Vascular Plants of North Carolina
Account for Box Huckleberry - Gaylussacia brachycera   (Michaux) A. Gray
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Section 6 » Family Ericaceae
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Author(Michaux) A. Gray
DistributionThis species has been reliably been documented only from Durham County, in the northeastern Piedmont. It was discovered in April 2003 by Bob and Ellen Wilbur and Stephan Bloodworth. As it has been found in southwestern VA, close to the NC boundary, it is to be looked for in the northwestern part of the state, especially in the foothills. There has been much discussion if this population, disjunct eastward by over 100 miles from other sites, is native or introduced. As the habitat is typical for the species, the site is in an undisturbed area, and locals there know of no evidence of it being planted, for now it is considered as a native population.

This species has a very small and narrow range, occurring only in a few dozen counties in the Appalachian Mountains and nearby areas – southern PA south to NC, and in the Cumberland Plateau of eastern KY and TN. It has also been found well away from the mountains in southern DE.
AbundanceVery rare, known from just a single NC site. However, it is abundant there, as the species is clonal; thousands of stems are present. It is a State Endangered species.
HabitatAcross its range it occurs in dry and acidic forests, typically on ridges and upper slopes. The site in NC is similar – a dry ridge and upper slope, where it grows down a steep slope, at a heath bluff with Mountain Laurel (Kalmia latifolia).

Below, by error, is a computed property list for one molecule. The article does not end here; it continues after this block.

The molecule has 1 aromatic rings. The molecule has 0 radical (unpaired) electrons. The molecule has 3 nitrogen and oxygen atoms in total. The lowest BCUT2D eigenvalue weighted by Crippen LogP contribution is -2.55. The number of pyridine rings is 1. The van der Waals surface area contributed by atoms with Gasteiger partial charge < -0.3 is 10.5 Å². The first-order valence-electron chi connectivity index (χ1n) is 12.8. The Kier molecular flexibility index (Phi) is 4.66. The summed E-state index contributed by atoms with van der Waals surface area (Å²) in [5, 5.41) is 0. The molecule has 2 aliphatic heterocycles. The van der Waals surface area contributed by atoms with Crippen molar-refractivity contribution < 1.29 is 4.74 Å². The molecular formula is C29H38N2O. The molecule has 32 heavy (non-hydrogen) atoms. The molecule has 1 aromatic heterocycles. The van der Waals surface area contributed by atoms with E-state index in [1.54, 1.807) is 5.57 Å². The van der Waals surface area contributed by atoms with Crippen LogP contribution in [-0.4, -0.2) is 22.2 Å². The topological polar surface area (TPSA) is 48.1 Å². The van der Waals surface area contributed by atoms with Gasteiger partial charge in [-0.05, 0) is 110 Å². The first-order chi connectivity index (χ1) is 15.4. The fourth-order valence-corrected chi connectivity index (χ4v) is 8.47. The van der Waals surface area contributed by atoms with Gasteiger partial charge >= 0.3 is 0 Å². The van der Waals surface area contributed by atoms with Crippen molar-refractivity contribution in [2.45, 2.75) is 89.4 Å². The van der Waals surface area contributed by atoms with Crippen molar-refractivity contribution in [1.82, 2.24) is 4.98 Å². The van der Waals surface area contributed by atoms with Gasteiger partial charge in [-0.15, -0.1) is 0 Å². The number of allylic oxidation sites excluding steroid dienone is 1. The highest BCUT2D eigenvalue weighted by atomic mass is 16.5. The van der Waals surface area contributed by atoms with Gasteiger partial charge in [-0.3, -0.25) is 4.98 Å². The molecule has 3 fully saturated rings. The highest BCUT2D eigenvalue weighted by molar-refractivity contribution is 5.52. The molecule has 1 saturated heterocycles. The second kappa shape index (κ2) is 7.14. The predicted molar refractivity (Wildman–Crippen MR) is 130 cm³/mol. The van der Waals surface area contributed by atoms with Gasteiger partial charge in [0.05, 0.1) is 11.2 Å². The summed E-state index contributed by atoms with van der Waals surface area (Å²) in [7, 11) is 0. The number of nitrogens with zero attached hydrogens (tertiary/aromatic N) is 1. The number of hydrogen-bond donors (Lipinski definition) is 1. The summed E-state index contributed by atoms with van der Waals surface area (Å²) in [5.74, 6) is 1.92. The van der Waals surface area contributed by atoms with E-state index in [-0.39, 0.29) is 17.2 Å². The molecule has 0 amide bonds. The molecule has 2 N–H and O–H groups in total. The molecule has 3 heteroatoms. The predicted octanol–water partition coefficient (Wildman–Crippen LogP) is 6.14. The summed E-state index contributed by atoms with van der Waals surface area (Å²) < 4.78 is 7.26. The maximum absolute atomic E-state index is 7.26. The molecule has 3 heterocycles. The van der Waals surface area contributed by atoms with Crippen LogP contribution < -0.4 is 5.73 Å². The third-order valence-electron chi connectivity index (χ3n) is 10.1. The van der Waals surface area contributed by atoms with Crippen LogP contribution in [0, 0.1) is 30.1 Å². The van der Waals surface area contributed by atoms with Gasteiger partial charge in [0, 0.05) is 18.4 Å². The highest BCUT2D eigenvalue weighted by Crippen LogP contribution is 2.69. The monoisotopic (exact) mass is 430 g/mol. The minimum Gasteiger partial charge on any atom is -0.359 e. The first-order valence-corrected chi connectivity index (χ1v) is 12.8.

PhenologyBlooms in May and June, and it fruits generally in June.

IdentificationThis is a low and clonal evergreen shrub, growing only to about 1-1.5 feet tall. It should be easily recognized by its growth in dense and extensive shin-high to knee-high stands and small shiny leaves that are wavy-edged (crenate), even if flowers or berries are not visible. The leaves are remarkably similar to those of Yaupon Holly (Ilex vomitoria), but that species grows mostly near the coast in flat and sandy soils and has a much taller growth form. However, that species does escape from time to time, so there is a small chance of confusion, though it is unlikely that Yaupon Holly would escape to a xeric and usually hilly forest. Also, the huckleberry has clusters of small, dangling, white to pinkish urn-like flowers followed by dark berries; the holly has flat, five-petaled white flowers in clusters followed by red berries.
Taxonomic CommentsIt looks so unlike our other huckleberries, which are all deciduous with thin leaves, that it deserves to be placed in another or in its own genus. Note that the ”Gaylussacia brachycera” as named in RAB (1968) is now considered to be the newly described Vaccinium sempervirens, found only in a small area of central SC. Former names for Box Huckleberry include Buxella brachycera and Vaccinium brachycerum.

Other Common Name(s)Box-leaved Whortleberry (rarely used)
State RankS1
Global RankG3
State StatusE
US Status
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Stephen BloodworthDurham County, April 2003. DurhamPhoto_natural

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